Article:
For those of you who are working restaurants, here's a question: What do most performers in your area charge? I know from a relatively limited exposure to restaurants that costs are key...and keeping them down very important.

Do you do a basic minimal hourly fee...and add tips?

Would be very interested in whatever you may have to share, folks....

David
Message: Posted by: Christopher Lyle (Nov 17, 2010 06:48PM)
To both jnrussell and David Thiel,

This is a very hard question to answer...and truth be told, I don't believe that there is any right and wrong to it. You should bill what your comfortable with.

Personally, I bill an hourly rate and I also accept tips, which on average will equal what I'm paid by the restaurant on any given night.

Good luck with it...!

Christopher
Message: Posted by: sleightly (Nov 17, 2010 07:39PM)
Christopher:

What is your hourly rate for restaurants? Just curious...

ajp
Message: Posted by: rockthemike (Nov 18, 2010 02:02AM)
What do you think about bringing in a list of benefits to the restaurant on paper? It's one thing to recite them, but when the GM can look at all of them I think it's hard to say no and/or dismiss them.

What do you guys think?
Message: Posted by: magic4545 (Nov 18, 2010 10:37PM)
What a great article! Chris really walks the walk with his venue in Irving, Texas at Crystal's Pizza and Spaghetti. There's no doubt when you walk into the place that Chris is the headliner, and when he's going to be performing!

If he used these techniques and tips to get THIS gig, then I'm going to start using them in every aspect of advertising that I use. I'm awful at selling myself, and it's great to know someone as business savvy as Chris that can help here and there.

Way to go, and congrats on a beautifully stage product!!!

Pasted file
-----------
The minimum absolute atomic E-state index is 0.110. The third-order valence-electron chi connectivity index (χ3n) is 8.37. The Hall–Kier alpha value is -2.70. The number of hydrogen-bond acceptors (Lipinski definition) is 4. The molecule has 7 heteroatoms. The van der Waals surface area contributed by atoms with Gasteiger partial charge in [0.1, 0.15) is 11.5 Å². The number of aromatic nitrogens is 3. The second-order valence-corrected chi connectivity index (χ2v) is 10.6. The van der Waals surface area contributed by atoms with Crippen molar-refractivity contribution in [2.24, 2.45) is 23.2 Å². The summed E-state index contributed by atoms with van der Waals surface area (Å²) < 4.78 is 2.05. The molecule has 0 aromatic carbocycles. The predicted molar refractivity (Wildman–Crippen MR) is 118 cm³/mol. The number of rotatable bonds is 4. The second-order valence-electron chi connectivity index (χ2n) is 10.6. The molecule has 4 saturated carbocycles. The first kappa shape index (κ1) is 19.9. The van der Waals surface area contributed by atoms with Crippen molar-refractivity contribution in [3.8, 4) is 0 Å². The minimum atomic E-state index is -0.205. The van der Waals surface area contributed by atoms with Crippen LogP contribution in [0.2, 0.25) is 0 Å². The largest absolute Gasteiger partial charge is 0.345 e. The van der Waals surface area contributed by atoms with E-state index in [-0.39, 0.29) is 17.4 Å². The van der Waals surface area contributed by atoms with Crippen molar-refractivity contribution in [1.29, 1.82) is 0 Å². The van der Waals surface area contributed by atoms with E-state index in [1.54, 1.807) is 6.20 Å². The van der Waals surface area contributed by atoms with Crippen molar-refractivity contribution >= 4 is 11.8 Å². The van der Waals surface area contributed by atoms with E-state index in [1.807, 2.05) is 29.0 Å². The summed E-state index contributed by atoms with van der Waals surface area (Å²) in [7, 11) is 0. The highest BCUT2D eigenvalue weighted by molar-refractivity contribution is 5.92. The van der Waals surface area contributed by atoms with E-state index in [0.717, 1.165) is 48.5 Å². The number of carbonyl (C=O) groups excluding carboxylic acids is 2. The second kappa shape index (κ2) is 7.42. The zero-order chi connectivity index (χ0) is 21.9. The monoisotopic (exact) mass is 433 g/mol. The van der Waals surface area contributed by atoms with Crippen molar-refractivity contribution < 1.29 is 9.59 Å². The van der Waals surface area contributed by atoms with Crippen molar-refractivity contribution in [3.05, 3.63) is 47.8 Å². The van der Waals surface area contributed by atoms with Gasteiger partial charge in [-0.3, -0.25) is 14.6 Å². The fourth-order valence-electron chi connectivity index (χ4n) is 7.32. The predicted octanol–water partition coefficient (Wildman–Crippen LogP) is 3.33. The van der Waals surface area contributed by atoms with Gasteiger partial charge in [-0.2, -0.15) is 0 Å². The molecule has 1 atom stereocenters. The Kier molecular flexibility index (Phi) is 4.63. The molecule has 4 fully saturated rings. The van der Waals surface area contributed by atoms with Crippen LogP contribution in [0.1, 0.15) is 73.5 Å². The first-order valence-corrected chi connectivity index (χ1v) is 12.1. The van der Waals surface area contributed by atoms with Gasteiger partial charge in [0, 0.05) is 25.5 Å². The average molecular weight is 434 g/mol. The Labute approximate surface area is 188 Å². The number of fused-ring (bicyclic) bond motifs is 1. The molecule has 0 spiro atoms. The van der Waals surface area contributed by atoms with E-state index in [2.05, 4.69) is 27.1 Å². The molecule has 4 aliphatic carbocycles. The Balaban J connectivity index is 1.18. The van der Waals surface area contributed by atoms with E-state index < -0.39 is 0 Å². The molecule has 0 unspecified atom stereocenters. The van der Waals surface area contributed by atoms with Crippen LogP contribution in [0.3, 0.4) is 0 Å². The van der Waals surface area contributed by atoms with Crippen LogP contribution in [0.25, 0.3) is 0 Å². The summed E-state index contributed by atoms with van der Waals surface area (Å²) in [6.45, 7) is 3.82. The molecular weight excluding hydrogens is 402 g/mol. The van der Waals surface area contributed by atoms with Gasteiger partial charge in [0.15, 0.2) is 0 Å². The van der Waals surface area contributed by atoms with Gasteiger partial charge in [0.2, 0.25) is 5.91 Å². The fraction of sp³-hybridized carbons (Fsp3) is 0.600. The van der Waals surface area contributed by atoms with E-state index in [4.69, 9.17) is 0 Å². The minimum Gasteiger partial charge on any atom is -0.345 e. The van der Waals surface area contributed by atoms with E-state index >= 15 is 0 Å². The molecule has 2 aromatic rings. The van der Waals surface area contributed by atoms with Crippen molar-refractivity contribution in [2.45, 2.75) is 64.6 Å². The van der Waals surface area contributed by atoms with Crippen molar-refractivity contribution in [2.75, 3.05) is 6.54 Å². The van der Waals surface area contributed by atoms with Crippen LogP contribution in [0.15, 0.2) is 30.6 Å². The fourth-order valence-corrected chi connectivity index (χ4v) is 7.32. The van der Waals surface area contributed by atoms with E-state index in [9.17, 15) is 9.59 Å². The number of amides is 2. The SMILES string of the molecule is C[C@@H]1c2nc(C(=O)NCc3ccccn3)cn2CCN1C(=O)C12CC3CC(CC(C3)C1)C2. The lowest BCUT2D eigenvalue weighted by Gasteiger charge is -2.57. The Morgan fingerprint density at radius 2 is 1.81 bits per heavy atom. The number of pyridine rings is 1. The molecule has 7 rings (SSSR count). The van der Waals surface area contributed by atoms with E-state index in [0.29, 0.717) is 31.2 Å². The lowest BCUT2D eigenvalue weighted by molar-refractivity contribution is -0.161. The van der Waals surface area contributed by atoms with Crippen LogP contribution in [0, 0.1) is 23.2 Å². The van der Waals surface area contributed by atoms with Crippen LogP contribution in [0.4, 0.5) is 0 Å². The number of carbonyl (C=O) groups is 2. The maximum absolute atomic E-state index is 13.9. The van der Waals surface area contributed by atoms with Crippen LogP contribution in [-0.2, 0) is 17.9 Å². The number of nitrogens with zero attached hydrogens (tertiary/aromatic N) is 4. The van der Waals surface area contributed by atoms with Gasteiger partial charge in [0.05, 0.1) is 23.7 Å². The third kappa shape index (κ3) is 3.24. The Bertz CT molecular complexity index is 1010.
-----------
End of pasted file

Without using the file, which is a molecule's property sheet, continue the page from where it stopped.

Jimmy
Message: Posted by: Hansel (Nov 19, 2010 03:59AM)
Nice Advise here!
Message: Posted by: jonathandupree (Dec 4, 2010 04:35PM)
Can you unsuccessfully book a restaurant?
Message: Posted by: Aaron Smith Magic (Dec 5, 2010 01:09AM)
[quote]
On 2010-11-17 20:39, sleightly wrote:
Christopher:

What is your hourly rate for restaurants? Just curious...

ajp
[/quote]

It is not proper etiquette to ask someone how much money they make. I'm sure Christopher is not going to answer that question. As a person who has worked that particular field, I can tell you that it can range from about 30/hr all the way up to 75/hr. The key is what Christopher already said, charge what [i]you[/i] think your worth. If you think your worth 75 an hour, then ask for it. You may have to go through quite a few auditions until you find the right restaurant, but in the end you'll be happier working for what you believe your worth. That is what I learned from my mentor Jim Pace, and it has always worked for me.
Message: Posted by: jonathandupree (Dec 5, 2010 08:36PM)
Depending on the restaurant it can be far more than $75 per hour. ;) but yes you are right - you are only what you believe you are worth.
Message: Posted by: PhillipHayes (Dec 11, 2010 03:10AM)
Thank you for a great help, mostly a stage performer. Because of not knowing how to get other work. Will put into practice at once.